"Wow," she told ABCNews.com, in response to the proposed French ban. "I think that's way too much government control."
"I find more positives than negatives," she said. "I don't think it's any worse than another sport a child plays. And it is a sport. You have to get good at it to achieve a higher title or award. I have seen massive improvement in her self-confidence. She went from being a shy child on stage to in-your-face look at me. I am really cool.
"And it almost forces families to spend more time together," Parks said. "We do a lot of traveling. Where most kids are lucky to go on vacation once a year, we are on vacation once a week."
Tami Soudbakhsh, director of the Little Miss and Mrs. Pageants in Las Vegas, was dead set against high-glitz child beauty pageants when she worked in the mental health field.
"The make-up, the fake teeth, the fake tan, kids forced to do it by their moms," said Soudbakhsh, 49. About eight years ago, she entered the field, first in so-called "natural" beauty pageants and later in the high-glitz ones.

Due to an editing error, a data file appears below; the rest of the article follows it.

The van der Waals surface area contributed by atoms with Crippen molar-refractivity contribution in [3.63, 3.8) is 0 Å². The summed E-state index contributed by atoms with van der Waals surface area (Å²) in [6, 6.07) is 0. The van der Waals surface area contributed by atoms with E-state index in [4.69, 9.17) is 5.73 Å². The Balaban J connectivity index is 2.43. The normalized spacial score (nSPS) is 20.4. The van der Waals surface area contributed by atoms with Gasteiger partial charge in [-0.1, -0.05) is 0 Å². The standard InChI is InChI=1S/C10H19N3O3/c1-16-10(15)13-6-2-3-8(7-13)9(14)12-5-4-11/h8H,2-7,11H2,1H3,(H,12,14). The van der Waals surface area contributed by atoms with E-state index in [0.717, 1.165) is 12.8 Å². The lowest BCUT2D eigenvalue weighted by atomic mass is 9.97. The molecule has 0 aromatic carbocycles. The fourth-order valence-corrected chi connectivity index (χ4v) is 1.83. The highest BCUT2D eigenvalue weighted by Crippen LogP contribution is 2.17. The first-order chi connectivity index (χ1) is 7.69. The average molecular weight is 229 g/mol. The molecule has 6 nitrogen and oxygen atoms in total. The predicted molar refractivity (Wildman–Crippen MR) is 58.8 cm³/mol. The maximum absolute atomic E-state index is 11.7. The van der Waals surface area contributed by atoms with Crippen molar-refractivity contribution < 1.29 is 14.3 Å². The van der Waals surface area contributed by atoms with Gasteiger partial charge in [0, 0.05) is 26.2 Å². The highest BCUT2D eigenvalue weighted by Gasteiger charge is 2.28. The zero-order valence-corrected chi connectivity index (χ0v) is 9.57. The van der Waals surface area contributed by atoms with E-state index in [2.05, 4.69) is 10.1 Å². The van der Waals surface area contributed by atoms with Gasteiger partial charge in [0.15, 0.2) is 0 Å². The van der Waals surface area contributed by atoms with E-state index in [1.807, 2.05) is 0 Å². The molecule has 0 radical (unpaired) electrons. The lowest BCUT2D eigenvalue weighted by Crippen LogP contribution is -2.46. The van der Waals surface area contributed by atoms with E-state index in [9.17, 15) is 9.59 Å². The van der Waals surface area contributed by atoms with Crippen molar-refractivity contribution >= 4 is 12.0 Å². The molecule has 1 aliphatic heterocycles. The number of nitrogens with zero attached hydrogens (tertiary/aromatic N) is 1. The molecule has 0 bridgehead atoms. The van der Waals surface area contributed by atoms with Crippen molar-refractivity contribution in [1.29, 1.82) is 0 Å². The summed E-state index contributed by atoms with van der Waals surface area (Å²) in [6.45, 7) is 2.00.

She quickly changed her mind when she saw the "self-esteem" these American pageants brought to children and their families.
"Oh, they love it, the hair and the make-up. Every kid gets a tiara. They hear their name, and there is a winner, no matter what," said Soudbakhsh.
"They get to perform, and it's all about family bonding -- no one understands that," she said. "The dads are making props and the moms are making outfits. The other kids are sitting on the couch as fake judges. I had a mom with a troubled teen who said it was so important to helping her keep her kid on the right track."
Another pageant mom was just as indignant about any possibility of a ban on beauty pageants crossing the Atlantic.
"I think it's ridiculous -- France is totally different from the United States," said India McDougald, whose 5-year-old daughter, Aja, will be on an upcoming episode of "Toddlers and Tiaras."
McDougald said Aja, who has been competing since she was 2 and was recently on "Toddlers and Tiaras," had made friends at pageants.